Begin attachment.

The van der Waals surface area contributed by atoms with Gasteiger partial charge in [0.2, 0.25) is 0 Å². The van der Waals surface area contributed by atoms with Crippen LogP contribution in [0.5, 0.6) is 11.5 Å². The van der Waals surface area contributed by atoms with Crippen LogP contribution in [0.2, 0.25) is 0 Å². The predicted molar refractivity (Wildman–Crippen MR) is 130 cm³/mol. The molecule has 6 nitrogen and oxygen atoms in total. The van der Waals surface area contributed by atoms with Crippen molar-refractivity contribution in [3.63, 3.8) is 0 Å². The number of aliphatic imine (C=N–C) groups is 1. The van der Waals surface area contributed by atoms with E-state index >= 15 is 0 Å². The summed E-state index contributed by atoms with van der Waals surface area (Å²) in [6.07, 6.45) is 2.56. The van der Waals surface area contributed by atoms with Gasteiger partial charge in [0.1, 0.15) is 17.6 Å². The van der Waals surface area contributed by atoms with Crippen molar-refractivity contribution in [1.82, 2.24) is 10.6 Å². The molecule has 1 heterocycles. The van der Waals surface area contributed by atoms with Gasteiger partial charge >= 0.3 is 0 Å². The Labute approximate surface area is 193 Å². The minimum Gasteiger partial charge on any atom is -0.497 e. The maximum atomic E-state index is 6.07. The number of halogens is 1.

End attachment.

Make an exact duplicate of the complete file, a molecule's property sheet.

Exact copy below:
The van der Waals surface area contributed by atoms with Gasteiger partial charge in [0.2, 0.25) is 0 Å². The van der Waals surface area contributed by atoms with Crippen LogP contribution in [0.5, 0.6) is 11.5 Å². The van der Waals surface area contributed by atoms with Crippen LogP contribution in [0.2, 0.25) is 0 Å². The predicted molar refractivity (Wildman–Crippen MR) is 130 cm³/mol. The molecule has 6 nitrogen and oxygen atoms in total. The van der Waals surface area contributed by atoms with Crippen molar-refractivity contribution in [3.63, 3.8) is 0 Å². The number of aliphatic imine (C=N–C) groups is 1. The van der Waals surface area contributed by atoms with E-state index >= 15 is 0 Å². The summed E-state index contributed by atoms with van der Waals surface area (Å²) in [6.07, 6.45) is 2.56. The van der Waals surface area contributed by atoms with Gasteiger partial charge in [0.1, 0.15) is 17.6 Å². The van der Waals surface area contributed by atoms with Crippen molar-refractivity contribution in [1.82, 2.24) is 10.6 Å². The molecule has 1 heterocycles. The van der Waals surface area contributed by atoms with Gasteiger partial charge >= 0.3 is 0 Å². The Labute approximate surface area is 193 Å². The minimum Gasteiger partial charge on any atom is -0.497 e. The maximum atomic E-state index is 6.07. The number of halogens is 1.